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Business Transformation in Action

Joe McKendrick

Outward-Facing Services: Not Your Father's EDI

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Since I began this blog almost two months ago, I have mainly focused on the internal integration aspects of Web services and SOA. That's where everyone's attention is these days. However, there is just as much to talk about with external-facing service integration as well. And, sooner than later, most companies will be grappling with the challenges of deploying services to partners and customers.

The similarities and differences between internal SOA and external service deployments were recently explored in depth in a recent ebizQ Webinar by Jim O’Leary and Mark Denchy of Extol International, which I moderated. (A replay of the Webinar is available to all ebizQ members and is archived here.)

O’Leary and Denchy talked in some detail about the collaboration broker model, which serves a role similar to that of integration platforms such as WebSphere or BizTalk, but addresses partner integration issues, as well as non Web services communications.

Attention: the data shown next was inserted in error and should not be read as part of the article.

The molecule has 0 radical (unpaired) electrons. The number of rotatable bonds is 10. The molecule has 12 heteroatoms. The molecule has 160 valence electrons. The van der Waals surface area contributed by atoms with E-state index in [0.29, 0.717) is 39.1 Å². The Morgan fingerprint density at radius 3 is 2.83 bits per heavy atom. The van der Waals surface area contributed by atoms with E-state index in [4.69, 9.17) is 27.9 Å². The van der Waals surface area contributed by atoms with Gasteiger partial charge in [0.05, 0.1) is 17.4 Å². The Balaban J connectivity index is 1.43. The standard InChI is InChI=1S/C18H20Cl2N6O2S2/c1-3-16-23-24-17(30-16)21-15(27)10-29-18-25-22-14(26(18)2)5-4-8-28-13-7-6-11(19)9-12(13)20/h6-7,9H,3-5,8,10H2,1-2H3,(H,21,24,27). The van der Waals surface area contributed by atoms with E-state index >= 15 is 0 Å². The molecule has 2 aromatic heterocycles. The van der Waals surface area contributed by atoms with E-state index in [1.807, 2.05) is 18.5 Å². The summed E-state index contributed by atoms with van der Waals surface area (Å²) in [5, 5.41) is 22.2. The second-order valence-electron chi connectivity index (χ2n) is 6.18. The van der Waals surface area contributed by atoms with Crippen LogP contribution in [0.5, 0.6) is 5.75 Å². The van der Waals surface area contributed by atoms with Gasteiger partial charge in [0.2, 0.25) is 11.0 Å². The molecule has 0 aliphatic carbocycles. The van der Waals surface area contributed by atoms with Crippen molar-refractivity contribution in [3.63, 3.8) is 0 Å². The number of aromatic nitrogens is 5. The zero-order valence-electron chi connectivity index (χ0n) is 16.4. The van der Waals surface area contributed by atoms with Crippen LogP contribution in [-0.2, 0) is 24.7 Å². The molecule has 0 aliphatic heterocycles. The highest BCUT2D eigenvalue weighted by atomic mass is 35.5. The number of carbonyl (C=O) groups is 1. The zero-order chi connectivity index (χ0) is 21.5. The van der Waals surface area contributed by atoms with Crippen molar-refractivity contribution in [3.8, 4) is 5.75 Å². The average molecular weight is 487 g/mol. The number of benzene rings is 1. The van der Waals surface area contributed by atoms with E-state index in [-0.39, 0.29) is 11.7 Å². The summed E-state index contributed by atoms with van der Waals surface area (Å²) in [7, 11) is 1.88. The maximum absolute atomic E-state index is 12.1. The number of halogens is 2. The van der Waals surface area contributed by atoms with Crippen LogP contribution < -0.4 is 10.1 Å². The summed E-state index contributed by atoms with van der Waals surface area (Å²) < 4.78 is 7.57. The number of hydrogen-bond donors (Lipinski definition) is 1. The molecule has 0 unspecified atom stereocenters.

It may be some time before Web services replaces traditional EDI, O’Leary pointed out. “We don’t expect that to happen in cases where there’s an existing EDI infrastructure,? he pointed out. “People have a tendency not to fix what’s not broken. And EDI is certainly very good at what it’s intended to do.? Where Web services will pick up traction, he said, is “for new systems, new B-to-B interactions. Informational requests that are non-transactional are very good fits in general for Web services.?

Many of the same tools and protocols used for internal SOA integration can also be applied to external-facing Web services. However, when it comes to requirements, O’Leary draws a distinction between external Web services and more internal SOA. “The requirements for Web services and business integration are really distinct from those that surface in a SOA context,? he said. “In business integration, we need Web services primarily for integration of partner and enterprise services and data resources, and also for exposing business processes as services for internal or external consumption. Generally speaking, you can consider requirements for Web services in business integration as a subset of those in SOA.?

What’s driving external service deployments? “Increasing rates of Web services adoption are being driven in mid-sized companies because of those supply chain pressures,? O’Leary said. He said efforts are being heavily influenced by “supply chain partners, particularly on the demand side, in driving mid-sized companies to adopt Web services for business integration, and that’s for both near real time B2B information access, and also for connection to internal applications, especially those offered by commercial application vendors.?

In this blog (formerly known as "SOA in Action"), Joe McKendrick examines how BPM and related business and IT approaches can promote business transformation.

Joe McKendrick

Joe McKendrick is an author and independent analyst who tracks the impact of information technology on management and markets. View more


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